What is the SolarWinds Cyber Attack?

The "SolarWinds hack", a cyberattack uncovered lately in the United States, has emerged as one of the largest ever targeted against the United States government, its agencies, and several private enterprises. In reality, this is likely a global cyberattack.

FireEye, a cybersecurity firm based in the United States, was the first to find it, and further details have emerged since then. The scope of the cyber-attack is unknown; however, it is thought that the US Treasury, Department of Homeland Security, Department of Commerce, and elements of the Pentagon were all affected.

What is SolarWinds, Exactly?

SolarWinds is a large software firm based in Tulsa, Oklahoma, that provides network and infrastructure monitoring tools and other technical services to hundreds of thousands of companies around the world. Orion, an IT performance monitoring system, is one of its products.

As an IT monitoring solution, SolarWinds Orion has privileged access to IT systems, collecting log and system performance data.SolarWinds was a valuable and appealing target because of its privileged position and widespread deployment.

What is the SolarWinds Attack?

The SolarWinds hack is the most prevalent phrase for the supply chain breach involving the SolarWinds Orion system.

Thousands of SolarWinds customers' networks, systems, and data were hacked by suspected nation-state hackers known as Nobelium by Microsoft and referred to as the SolarWinds Hackers by other researchers. The scope of the hack is unprecedented, making it one of, if not the, most significant of its sort ever documented.

Over 30,000 public and private organizations use the Orion network management system, including local, state, and federal agencies, to manage their IT resources.

As a result, when SolarWinds accidentally distributed the backdoor virus as an update to the Orion program, the intrusion affected the data, networks, and systems of tens of thousands of people.

Customers of SolarWinds weren't the only ones who were harmed. Because the intrusion exposed the inner workings of Orion users, the hackers may obtain access to their customers' and partners' data and networks as well, allowing the number of impacted people to expand enormously.

How Did So Many US Government and Private Sector Organizations Come Under the Attack?

Instead of directly assaulting the federal government or a private organization's network, the hackers target a third-party vendor that sells software to them, known as a "Supply Chain" attack. The target, in this case, was SolarWinds' Orion IT management software, which was developed in Texas.

SolarWinds' Orion software has a client base of over 33,000 enterprises, making it the company's most popular product. SolarWinds claims that 18,000 of its customers have been affected. In addition, the company's official websites have been updated to remove the client list.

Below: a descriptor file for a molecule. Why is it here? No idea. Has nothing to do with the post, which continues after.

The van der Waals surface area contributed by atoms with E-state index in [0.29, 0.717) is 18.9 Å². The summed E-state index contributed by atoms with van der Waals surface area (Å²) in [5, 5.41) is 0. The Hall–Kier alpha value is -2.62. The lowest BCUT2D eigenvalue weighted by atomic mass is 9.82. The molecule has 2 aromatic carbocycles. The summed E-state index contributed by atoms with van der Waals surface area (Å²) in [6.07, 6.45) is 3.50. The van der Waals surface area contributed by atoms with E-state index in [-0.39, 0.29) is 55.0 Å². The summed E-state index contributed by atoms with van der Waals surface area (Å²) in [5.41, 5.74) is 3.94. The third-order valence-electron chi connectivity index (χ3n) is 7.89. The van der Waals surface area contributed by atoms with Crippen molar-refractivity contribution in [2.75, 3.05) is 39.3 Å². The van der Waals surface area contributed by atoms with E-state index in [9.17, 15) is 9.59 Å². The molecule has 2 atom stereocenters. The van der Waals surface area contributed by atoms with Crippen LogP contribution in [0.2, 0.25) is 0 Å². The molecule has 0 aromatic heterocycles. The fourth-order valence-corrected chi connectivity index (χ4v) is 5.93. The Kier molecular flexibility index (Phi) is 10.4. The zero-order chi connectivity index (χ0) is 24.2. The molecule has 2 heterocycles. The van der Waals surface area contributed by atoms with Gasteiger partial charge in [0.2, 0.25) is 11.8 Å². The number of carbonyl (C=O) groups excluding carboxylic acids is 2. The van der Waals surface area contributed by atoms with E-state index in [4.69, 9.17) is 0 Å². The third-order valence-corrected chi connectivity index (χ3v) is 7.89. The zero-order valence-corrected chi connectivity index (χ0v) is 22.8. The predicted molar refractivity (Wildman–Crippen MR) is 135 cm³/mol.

The list includes 425 Fortune 500 businesses and the top 10 telecom operators in the United States, according to the page, which has also been removed from Google's Web Archives. According to a New York Times article, parts of the Pentagon, the Centers for Disease Control and Prevention, the State Department, the Justice Department, and others were also impacted.

The virus had been identified on Microsoft's servers, but there was no evidence of "access to production services or customer data," nor that their "systems were used to target others," according to Microsoft.

What Did the Hacker Intend to Achieve?

The hack's motive is still a mystery. Nonetheless, there are several reasons why hackers could wish to breach a company's system, including gaining access to future product plans or ransomware-held employee and customer data. It's also unclear how much information hackers took from federal entities if any at all. However, it appears that the level of access is extensive.

The primary target of the attack was government entities that employ SolarWinds IT management solutions. Thus, many businesses could be collateral damage.

What is the Significance of the SolarWinds Hack?

Threat actors transformed the Orion software into a weapon, obtaining access to many government systems and thousands of commercial systems worldwide, resulting in the SolarWinds supply chain attack. Many governments and commercial networks and systems are at risk of massive breaches due to the nature of the software − and by extension, the Sunburst virus − having access to whole networks.

The hack may also catalyze widespread, quick reform in the cybersecurity industry. Many businesses and government agencies are working on new ways to respond to these attacks before they happen.

Governments and companies learn that erecting a firewall and hoping for the best is not enough. They must deliberately search for weaknesses in their systems and either patch them or turn them into traps to thwart such attacks. SolarWinds has advised clients to update their existing Orion platform once the breach is found. Since the initial Orion assault, the firm has published malware patches and found additional possible vulnerabilities. According to SolarWinds, customers who cannot upgrade Orion should isolate SolarWinds servers and change passwords for accounts with access to those servers.

According to several business experts, the White House's increased focus on cybersecurity will be critical. However, for monitoring and cooperation, enterprises should choose modern software-as-a-service tools. While the cybersecurity industry has come a long way in the previous decade, attacks like these demonstrate that there is still a long way to go before systems are fully secure.